Reconstructing paleoenvironments in the paleogene: microfossils on the paleocontinental coastal plain

Fung, Megan Kimberley
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Katz, Miriam E.
Miller, Kenneth G
Roecker, Steven W.
Schaller, Morgan F.
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Since 66.05 million years ago (i.e., the start of the Paleogene; 66.05-23 Myr), the Earth has undergone significant development. As such, the latest Paleocene to Eocene (~56-37 Myr) greenhouse world is the focus of this dissertation. The overall warming trend of the latest Paleocene to early Eocene was punctuated by prominent warming events, called hyperthermals. These transient episodes of warming were marked by negative carbon isotope excursions (CIEs) recorded in both the marine in terrestrial setting, and were linked to the injection of isotopically light carbon into the Earth’s mobile carbon reservoirs. The most prominent of these events is known as the Paleocene Eocene Thermal Maximum (PETM; ~56 Ma), an event associated with abrupt warming, ocean acidification, and has been compared to modern climate change. From the middle Eocene onwards (~48 Ma), global deep waters and high-latitude temperatures cooled, eventually leading to the onset of continental-sized Antarctic glaciation at the Eocene-Oligocene Transition (EOT; 34-33.5 Ma). This greenhouse-to-icehouse event, which is marked by a noteable increase in δ¹⁸O, is due to either a decline in atmospheric CO₂ and/or changes in oceanic circulation (gateway openings).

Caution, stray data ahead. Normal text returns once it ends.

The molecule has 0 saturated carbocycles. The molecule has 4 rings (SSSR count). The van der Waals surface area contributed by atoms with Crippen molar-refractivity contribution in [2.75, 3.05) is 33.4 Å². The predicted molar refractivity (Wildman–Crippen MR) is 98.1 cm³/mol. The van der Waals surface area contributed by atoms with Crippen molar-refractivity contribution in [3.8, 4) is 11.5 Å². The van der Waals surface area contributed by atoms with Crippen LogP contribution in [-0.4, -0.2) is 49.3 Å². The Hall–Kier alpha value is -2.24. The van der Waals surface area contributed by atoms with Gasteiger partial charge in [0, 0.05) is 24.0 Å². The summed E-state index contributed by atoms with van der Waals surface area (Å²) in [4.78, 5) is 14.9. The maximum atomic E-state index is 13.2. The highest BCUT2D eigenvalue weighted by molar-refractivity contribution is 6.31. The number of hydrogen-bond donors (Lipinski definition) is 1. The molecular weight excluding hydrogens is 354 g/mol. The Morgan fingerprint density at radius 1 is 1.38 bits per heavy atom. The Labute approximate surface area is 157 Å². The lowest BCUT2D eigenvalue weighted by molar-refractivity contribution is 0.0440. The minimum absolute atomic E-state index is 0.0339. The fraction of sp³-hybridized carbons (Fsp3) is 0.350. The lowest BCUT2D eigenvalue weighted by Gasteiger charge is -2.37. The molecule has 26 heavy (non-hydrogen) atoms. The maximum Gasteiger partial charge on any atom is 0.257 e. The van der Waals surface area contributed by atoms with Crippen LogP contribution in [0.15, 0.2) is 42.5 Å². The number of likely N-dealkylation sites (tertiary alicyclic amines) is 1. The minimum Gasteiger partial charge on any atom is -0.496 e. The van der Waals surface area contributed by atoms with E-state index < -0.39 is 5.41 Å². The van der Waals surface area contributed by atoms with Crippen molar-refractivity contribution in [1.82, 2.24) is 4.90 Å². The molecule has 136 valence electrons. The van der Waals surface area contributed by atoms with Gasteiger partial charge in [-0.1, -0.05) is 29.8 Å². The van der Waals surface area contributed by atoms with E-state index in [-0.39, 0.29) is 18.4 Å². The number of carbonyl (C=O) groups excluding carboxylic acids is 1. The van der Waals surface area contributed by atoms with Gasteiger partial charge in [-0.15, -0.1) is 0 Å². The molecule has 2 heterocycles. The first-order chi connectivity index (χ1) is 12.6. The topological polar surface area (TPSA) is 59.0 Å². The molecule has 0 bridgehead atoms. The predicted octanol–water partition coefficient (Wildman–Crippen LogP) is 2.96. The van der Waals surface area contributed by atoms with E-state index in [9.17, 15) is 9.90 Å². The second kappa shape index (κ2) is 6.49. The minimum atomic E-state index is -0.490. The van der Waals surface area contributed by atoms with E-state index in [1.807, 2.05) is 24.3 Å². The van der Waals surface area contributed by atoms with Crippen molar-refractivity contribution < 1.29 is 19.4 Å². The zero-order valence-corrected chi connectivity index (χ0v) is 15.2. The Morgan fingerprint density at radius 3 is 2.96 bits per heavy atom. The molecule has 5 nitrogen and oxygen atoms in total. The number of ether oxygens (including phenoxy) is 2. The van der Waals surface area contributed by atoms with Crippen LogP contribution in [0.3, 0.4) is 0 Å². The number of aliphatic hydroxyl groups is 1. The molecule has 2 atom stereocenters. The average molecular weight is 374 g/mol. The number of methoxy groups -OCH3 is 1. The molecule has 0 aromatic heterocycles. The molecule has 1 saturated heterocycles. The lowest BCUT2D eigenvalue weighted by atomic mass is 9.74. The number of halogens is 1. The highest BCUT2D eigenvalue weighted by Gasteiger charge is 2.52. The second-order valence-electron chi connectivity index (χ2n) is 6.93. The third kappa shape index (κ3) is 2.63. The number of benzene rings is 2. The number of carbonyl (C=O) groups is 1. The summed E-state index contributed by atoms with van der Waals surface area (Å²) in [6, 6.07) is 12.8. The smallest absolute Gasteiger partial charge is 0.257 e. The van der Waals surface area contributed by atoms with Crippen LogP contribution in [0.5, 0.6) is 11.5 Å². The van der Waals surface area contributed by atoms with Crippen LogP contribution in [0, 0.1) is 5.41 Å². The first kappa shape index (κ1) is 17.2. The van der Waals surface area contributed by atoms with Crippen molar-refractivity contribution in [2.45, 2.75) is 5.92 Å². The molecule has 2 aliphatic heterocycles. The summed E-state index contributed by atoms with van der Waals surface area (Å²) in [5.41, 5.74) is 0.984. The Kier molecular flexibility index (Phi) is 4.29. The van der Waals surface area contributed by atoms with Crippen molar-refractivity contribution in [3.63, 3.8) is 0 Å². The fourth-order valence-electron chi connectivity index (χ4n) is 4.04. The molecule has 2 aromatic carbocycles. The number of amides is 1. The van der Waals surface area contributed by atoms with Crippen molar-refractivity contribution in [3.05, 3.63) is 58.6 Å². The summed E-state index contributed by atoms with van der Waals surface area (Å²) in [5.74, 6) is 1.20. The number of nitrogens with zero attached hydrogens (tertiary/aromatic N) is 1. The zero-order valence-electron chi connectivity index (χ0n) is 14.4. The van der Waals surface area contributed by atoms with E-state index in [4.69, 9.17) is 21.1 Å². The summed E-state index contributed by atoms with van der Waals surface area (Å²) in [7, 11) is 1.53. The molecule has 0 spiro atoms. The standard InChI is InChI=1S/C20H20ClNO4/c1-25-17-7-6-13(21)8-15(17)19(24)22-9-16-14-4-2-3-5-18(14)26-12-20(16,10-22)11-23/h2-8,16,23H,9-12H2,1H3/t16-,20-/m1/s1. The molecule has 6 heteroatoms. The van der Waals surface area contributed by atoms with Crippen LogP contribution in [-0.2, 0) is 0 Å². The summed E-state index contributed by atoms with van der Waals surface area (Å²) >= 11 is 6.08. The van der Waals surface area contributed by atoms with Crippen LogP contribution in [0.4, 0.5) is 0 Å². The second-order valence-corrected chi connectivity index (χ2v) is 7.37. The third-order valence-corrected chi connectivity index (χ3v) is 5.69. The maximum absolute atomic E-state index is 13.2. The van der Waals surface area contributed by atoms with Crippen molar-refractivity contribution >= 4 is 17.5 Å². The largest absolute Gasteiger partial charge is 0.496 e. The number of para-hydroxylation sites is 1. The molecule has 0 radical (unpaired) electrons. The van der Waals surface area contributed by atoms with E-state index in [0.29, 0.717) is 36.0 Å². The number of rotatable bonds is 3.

August 2017
School of Science
Dept. of Earth and Environmental Sciences
Rensselaer Polytechnic Institute, Troy, NY
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